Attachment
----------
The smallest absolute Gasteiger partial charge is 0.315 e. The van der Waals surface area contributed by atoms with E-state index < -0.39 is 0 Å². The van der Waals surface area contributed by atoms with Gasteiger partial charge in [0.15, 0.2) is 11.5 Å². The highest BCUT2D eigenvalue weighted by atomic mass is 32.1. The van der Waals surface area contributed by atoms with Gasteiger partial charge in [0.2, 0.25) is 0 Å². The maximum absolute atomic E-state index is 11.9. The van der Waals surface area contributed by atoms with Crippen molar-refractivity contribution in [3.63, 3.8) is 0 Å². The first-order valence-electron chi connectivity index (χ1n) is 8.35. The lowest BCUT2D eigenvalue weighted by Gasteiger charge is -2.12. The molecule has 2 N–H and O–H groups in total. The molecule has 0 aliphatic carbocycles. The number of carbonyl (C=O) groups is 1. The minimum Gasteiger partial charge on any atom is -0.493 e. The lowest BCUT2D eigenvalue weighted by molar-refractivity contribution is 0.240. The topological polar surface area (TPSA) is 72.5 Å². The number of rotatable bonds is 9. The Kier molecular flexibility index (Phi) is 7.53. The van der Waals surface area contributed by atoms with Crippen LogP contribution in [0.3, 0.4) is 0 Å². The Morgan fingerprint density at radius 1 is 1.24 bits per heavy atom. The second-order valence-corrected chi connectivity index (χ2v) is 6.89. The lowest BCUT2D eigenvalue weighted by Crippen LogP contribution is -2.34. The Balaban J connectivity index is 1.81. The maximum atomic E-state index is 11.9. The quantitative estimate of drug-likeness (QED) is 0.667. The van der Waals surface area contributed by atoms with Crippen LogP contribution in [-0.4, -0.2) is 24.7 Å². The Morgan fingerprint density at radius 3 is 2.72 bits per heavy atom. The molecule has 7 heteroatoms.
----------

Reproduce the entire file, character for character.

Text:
The smallest absolute Gasteiger partial charge is 0.315 e. The van der Waals surface area contributed by atoms with E-state index < -0.39 is 0 Å². The van der Waals surface area contributed by atoms with Gasteiger partial charge in [0.15, 0.2) is 11.5 Å². The highest BCUT2D eigenvalue weighted by atomic mass is 32.1. The van der Waals surface area contributed by atoms with Gasteiger partial charge in [0.2, 0.25) is 0 Å². The maximum absolute atomic E-state index is 11.9. The van der Waals surface area contributed by atoms with Crippen molar-refractivity contribution in [3.63, 3.8) is 0 Å². The first-order valence-electron chi connectivity index (χ1n) is 8.35. The lowest BCUT2D eigenvalue weighted by Gasteiger charge is -2.12. The molecule has 2 N–H and O–H groups in total. The molecule has 0 aliphatic carbocycles. The number of carbonyl (C=O) groups is 1. The minimum Gasteiger partial charge on any atom is -0.493 e. The lowest BCUT2D eigenvalue weighted by molar-refractivity contribution is 0.240. The topological polar surface area (TPSA) is 72.5 Å². The number of rotatable bonds is 9. The Kier molecular flexibility index (Phi) is 7.53. The van der Waals surface area contributed by atoms with Crippen LogP contribution in [0.3, 0.4) is 0 Å². The Morgan fingerprint density at radius 1 is 1.24 bits per heavy atom. The second-order valence-corrected chi connectivity index (χ2v) is 6.89. The lowest BCUT2D eigenvalue weighted by Crippen LogP contribution is -2.34. The Balaban J connectivity index is 1.81. The maximum atomic E-state index is 11.9. The quantitative estimate of drug-likeness (QED) is 0.667. The van der Waals surface area contributed by atoms with Crippen LogP contribution in [-0.4, -0.2) is 24.7 Å². The Morgan fingerprint density at radius 3 is 2.72 bits per heavy atom. The molecule has 7 heteroatoms.